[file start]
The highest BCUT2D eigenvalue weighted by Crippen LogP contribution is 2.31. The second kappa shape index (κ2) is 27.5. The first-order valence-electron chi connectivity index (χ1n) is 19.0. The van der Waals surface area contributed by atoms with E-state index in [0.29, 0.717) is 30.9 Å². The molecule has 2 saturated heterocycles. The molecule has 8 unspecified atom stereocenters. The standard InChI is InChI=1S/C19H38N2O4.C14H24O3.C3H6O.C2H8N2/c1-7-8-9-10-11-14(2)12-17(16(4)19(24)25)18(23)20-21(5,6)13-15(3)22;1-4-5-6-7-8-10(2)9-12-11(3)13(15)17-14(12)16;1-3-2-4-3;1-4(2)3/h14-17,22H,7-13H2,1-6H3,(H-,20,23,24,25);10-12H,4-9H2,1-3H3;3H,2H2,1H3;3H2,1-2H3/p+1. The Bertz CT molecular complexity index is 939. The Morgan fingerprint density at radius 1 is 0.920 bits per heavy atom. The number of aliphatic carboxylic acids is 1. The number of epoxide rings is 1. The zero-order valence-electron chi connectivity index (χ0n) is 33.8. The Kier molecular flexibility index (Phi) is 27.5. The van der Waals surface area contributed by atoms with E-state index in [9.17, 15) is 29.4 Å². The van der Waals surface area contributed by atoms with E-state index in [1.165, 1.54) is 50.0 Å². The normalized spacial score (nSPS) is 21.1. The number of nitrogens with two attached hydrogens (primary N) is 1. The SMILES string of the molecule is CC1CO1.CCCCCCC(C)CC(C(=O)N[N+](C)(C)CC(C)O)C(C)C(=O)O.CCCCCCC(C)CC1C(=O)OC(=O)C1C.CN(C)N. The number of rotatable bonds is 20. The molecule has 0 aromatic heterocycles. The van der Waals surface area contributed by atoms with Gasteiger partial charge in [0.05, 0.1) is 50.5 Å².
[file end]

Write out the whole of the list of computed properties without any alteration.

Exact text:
The highest BCUT2D eigenvalue weighted by Crippen LogP contribution is 2.31. The second kappa shape index (κ2) is 27.5. The first-order valence-electron chi connectivity index (χ1n) is 19.0. The van der Waals surface area contributed by atoms with E-state index in [0.29, 0.717) is 30.9 Å². The molecule has 2 saturated heterocycles. The molecule has 8 unspecified atom stereocenters. The standard InChI is InChI=1S/C19H38N2O4.C14H24O3.C3H6O.C2H8N2/c1-7-8-9-10-11-14(2)12-17(16(4)19(24)25)18(23)20-21(5,6)13-15(3)22;1-4-5-6-7-8-10(2)9-12-11(3)13(15)17-14(12)16;1-3-2-4-3;1-4(2)3/h14-17,22H,7-13H2,1-6H3,(H-,20,23,24,25);10-12H,4-9H2,1-3H3;3H,2H2,1H3;3H2,1-2H3/p+1. The Bertz CT molecular complexity index is 939. The Morgan fingerprint density at radius 1 is 0.920 bits per heavy atom. The number of aliphatic carboxylic acids is 1. The number of epoxide rings is 1. The zero-order valence-electron chi connectivity index (χ0n) is 33.8. The Kier molecular flexibility index (Phi) is 27.5. The van der Waals surface area contributed by atoms with E-state index in [9.17, 15) is 29.4 Å². The van der Waals surface area contributed by atoms with E-state index in [1.165, 1.54) is 50.0 Å². The normalized spacial score (nSPS) is 21.1. The number of nitrogens with two attached hydrogens (primary N) is 1. The SMILES string of the molecule is CC1CO1.CCCCCCC(C)CC(C(=O)N[N+](C)(C)CC(C)O)C(C)C(=O)O.CCCCCCC(C)CC1C(=O)OC(=O)C1C.CN(C)N. The number of rotatable bonds is 20. The molecule has 0 aromatic heterocycles. The van der Waals surface area contributed by atoms with Gasteiger partial charge in [0.05, 0.1) is 50.5 Å².